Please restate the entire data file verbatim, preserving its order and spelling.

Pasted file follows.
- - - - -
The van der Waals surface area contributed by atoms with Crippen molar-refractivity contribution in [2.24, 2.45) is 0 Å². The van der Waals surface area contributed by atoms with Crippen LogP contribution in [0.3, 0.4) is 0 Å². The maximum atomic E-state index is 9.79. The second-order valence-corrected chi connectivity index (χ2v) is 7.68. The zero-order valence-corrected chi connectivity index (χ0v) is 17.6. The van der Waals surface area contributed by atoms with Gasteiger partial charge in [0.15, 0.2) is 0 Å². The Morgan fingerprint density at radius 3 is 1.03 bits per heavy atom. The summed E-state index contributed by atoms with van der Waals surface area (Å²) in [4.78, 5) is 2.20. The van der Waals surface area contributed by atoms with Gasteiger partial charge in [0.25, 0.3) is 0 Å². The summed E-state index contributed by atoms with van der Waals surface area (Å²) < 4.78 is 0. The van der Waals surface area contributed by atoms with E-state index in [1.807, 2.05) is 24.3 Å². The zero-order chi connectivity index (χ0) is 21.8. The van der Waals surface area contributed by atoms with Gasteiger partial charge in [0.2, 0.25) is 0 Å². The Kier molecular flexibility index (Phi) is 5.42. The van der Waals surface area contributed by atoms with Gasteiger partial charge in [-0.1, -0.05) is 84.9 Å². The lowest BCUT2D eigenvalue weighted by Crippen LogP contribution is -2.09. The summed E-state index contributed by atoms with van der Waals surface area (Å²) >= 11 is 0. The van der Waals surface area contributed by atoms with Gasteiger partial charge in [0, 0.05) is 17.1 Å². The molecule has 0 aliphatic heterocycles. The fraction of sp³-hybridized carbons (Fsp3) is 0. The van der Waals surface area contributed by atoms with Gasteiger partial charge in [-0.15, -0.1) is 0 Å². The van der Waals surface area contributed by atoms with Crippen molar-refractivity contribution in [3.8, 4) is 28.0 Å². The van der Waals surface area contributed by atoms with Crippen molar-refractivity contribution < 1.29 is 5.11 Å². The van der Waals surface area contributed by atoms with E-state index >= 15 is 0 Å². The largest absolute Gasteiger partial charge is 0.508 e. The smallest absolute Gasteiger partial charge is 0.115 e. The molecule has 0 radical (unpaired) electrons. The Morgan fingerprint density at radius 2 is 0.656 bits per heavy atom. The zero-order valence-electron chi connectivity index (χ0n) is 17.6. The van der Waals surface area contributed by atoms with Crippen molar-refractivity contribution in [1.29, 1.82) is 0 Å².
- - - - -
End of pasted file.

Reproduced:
The van der Waals surface area contributed by atoms with Crippen molar-refractivity contribution in [2.24, 2.45) is 0 Å². The van der Waals surface area contributed by atoms with Crippen LogP contribution in [0.3, 0.4) is 0 Å². The maximum atomic E-state index is 9.79. The second-order valence-corrected chi connectivity index (χ2v) is 7.68. The zero-order valence-corrected chi connectivity index (χ0v) is 17.6. The van der Waals surface area contributed by atoms with Gasteiger partial charge in [0.15, 0.2) is 0 Å². The Morgan fingerprint density at radius 3 is 1.03 bits per heavy atom. The summed E-state index contributed by atoms with van der Waals surface area (Å²) in [4.78, 5) is 2.20. The van der Waals surface area contributed by atoms with Gasteiger partial charge in [0.25, 0.3) is 0 Å². The summed E-state index contributed by atoms with van der Waals surface area (Å²) < 4.78 is 0. The van der Waals surface area contributed by atoms with E-state index in [1.807, 2.05) is 24.3 Å². The zero-order chi connectivity index (χ0) is 21.8. The van der Waals surface area contributed by atoms with Gasteiger partial charge in [0.2, 0.25) is 0 Å². The Kier molecular flexibility index (Phi) is 5.42. The van der Waals surface area contributed by atoms with Gasteiger partial charge in [-0.1, -0.05) is 84.9 Å². The lowest BCUT2D eigenvalue weighted by Crippen LogP contribution is -2.09. The summed E-state index contributed by atoms with van der Waals surface area (Å²) >= 11 is 0. The van der Waals surface area contributed by atoms with Gasteiger partial charge in [0, 0.05) is 17.1 Å². The molecule has 0 aliphatic heterocycles. The fraction of sp³-hybridized carbons (Fsp3) is 0. The van der Waals surface area contributed by atoms with Gasteiger partial charge in [-0.15, -0.1) is 0 Å². The van der Waals surface area contributed by atoms with Crippen molar-refractivity contribution in [3.8, 4) is 28.0 Å². The van der Waals surface area contributed by atoms with Crippen molar-refractivity contribution < 1.29 is 5.11 Å². The van der Waals surface area contributed by atoms with E-state index >= 15 is 0 Å². The largest absolute Gasteiger partial charge is 0.508 e. The smallest absolute Gasteiger partial charge is 0.115 e. The molecule has 0 radical (unpaired) electrons. The Morgan fingerprint density at radius 2 is 0.656 bits per heavy atom. The zero-order valence-electron chi connectivity index (χ0n) is 17.6. The van der Waals surface area contributed by atoms with Crippen molar-refractivity contribution in [1.29, 1.82) is 0 Å².